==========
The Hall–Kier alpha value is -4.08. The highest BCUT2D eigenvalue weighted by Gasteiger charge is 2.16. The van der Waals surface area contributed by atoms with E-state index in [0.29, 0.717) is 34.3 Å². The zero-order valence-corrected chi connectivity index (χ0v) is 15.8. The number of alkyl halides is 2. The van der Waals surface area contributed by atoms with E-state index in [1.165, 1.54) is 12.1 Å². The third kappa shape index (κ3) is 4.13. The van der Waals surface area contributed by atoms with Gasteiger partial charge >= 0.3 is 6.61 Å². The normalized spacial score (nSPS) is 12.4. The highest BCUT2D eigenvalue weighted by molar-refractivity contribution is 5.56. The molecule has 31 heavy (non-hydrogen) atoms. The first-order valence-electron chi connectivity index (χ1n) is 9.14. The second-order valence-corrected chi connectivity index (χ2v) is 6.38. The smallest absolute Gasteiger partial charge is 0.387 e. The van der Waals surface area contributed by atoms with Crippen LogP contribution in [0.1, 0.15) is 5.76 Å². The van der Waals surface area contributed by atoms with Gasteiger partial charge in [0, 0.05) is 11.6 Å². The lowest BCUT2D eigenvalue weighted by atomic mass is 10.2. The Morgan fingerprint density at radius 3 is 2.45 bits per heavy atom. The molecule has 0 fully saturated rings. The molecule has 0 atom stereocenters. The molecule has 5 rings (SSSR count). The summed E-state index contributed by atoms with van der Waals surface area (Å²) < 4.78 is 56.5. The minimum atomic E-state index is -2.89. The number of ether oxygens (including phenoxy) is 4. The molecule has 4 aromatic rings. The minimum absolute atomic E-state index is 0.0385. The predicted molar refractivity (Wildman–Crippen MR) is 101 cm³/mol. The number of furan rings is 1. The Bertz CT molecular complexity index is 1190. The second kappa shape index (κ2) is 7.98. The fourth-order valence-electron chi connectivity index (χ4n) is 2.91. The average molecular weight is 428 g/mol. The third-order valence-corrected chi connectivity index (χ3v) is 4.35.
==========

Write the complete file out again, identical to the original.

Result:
The Hall–Kier alpha value is -4.08. The highest BCUT2D eigenvalue weighted by Gasteiger charge is 2.16. The van der Waals surface area contributed by atoms with E-state index in [0.29, 0.717) is 34.3 Å². The zero-order valence-corrected chi connectivity index (χ0v) is 15.8. The number of alkyl halides is 2. The van der Waals surface area contributed by atoms with E-state index in [1.165, 1.54) is 12.1 Å². The third kappa shape index (κ3) is 4.13. The van der Waals surface area contributed by atoms with Gasteiger partial charge >= 0.3 is 6.61 Å². The normalized spacial score (nSPS) is 12.4. The highest BCUT2D eigenvalue weighted by molar-refractivity contribution is 5.56. The molecule has 31 heavy (non-hydrogen) atoms. The first-order valence-electron chi connectivity index (χ1n) is 9.14. The second-order valence-corrected chi connectivity index (χ2v) is 6.38. The smallest absolute Gasteiger partial charge is 0.387 e. The van der Waals surface area contributed by atoms with Crippen LogP contribution in [0.1, 0.15) is 5.76 Å². The van der Waals surface area contributed by atoms with Gasteiger partial charge in [0, 0.05) is 11.6 Å². The lowest BCUT2D eigenvalue weighted by atomic mass is 10.2. The Morgan fingerprint density at radius 3 is 2.45 bits per heavy atom. The molecule has 0 fully saturated rings. The molecule has 0 atom stereocenters. The molecule has 5 rings (SSSR count). The summed E-state index contributed by atoms with van der Waals surface area (Å²) < 4.78 is 56.5. The minimum atomic E-state index is -2.89. The number of ether oxygens (including phenoxy) is 4. The molecule has 4 aromatic rings. The minimum absolute atomic E-state index is 0.0385. The predicted molar refractivity (Wildman–Crippen MR) is 101 cm³/mol. The number of furan rings is 1. The Bertz CT molecular complexity index is 1190. The second kappa shape index (κ2) is 7.98. The fourth-order valence-electron chi connectivity index (χ4n) is 2.91. The average molecular weight is 428 g/mol. The third-order valence-corrected chi connectivity index (χ3v) is 4.35.